Volvo Car Group

Volvo: Our friends in software

We speak to Volvo’s head of software platform about the company’s strategy to build a software-defined car

In June this year, Volvo Cars laid out its plans to rethink car production based around the idea of a software-defined car platform. The car maker plans to switch over to fully electric cars by 2030. The company’s CEO, Håkan Samuelsson, believes that by then, cars will be differentiated by their software. Instead of having major hardware components, more and more functionality will be provided through software.

In preparation for this shift, the company has been growing its in-house software development teams and standardising on a core suite of software and hardware platforms. For Samuelsson, the traditional approach of specifying components and having a tier one supplier deliver a black box of hardware running embedded software is no longer an efficient way to deliver new automotive functionality.

Instead, Volvo is developing a central computing platform and in-house-developed software. Samuelsson believes this shift to a software-defined car is almost as big a change for the industry as the move to electric vehicles.

During the announcement event, Patrik Bengtsson, head of software platform at Volvo Cars, described how multiple levels of transformation are driving digitisation of the automotive industry. According to Bengtsson, the changes that are coming in autonomous vehicles, electrification and connectivity have one common enabler – software.

The amount of software deployed in cars is increasing in volume, complexity and value. For Bengtsson, eventually, software will impact, transform or even disrupt every part of the automotive industry.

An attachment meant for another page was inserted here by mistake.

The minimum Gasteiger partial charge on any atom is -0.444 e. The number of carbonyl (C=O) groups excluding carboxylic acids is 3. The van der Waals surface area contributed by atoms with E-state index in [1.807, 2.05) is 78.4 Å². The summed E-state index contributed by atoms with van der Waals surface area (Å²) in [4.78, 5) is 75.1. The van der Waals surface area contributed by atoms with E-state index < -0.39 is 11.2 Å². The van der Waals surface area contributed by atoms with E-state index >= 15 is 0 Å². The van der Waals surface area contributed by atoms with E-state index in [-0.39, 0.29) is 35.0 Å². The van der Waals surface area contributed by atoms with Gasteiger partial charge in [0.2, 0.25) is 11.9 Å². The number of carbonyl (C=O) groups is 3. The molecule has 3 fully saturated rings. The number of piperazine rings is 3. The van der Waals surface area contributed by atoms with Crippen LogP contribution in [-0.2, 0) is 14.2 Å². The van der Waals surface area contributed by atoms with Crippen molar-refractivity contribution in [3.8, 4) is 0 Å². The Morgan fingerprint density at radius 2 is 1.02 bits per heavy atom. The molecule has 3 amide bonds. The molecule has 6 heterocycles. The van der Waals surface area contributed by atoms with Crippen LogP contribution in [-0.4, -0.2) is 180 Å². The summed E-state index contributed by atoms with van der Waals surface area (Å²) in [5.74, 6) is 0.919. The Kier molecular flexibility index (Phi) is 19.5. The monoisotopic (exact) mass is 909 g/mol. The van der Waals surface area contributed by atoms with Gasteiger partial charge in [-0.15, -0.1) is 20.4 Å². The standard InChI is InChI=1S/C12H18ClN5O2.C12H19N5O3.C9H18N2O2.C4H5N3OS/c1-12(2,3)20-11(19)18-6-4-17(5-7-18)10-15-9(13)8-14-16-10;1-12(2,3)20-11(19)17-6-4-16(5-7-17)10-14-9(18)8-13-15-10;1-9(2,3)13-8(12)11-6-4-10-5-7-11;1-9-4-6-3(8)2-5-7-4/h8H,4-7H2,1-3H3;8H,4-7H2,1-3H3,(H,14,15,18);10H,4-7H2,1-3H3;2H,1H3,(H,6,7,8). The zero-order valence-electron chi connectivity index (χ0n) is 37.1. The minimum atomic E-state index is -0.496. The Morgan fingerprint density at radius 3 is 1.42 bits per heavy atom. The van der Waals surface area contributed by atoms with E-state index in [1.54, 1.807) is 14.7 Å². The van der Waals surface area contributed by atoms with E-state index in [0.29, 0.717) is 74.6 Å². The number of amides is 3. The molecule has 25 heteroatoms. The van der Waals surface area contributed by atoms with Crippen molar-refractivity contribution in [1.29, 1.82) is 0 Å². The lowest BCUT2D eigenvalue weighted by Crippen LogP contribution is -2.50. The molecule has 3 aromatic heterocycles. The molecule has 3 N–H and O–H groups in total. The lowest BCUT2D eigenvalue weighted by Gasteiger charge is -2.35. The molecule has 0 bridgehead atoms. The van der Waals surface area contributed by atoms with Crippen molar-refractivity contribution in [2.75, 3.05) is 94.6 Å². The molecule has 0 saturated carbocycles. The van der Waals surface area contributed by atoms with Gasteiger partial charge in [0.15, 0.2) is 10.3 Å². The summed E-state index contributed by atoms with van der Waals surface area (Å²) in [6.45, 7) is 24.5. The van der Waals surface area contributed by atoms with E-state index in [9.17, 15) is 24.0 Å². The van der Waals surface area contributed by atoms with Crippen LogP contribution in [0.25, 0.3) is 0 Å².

Computer Weekly spoke to Bengtsson recently about how digital transformation at Volvo is being taken to car production. “We are on a journey,” he says. “When we look at the current architecture of the car, more and more features are software-driven. In the past, car makers relied on tier-one suppliers to deliver these pieces of new functionality as black box software packages. Apart from Tesla, all other car manufacturers do this.”

Volvo’s ambition is to utilise all the advantages that software can provide. In a software-defined car, major pieces of functionality are provided by software. Instead of being recognised for what suspension or engine type it has, a software-defined car would be categorised based on the functions and features that its software offers, says Bengtsson.

Bengtsson, who previously headed up the development of infotainment and driver interaction software for Volvo, says the company’s experience on this new infotainment system paved the way to its software-defined future. “In 2017, when we developed the infotainment system, we shifted to Android,” he says. This represented a major step for Volvo, as the car maker had previously sourced its infotainment systems from a tier one supplier.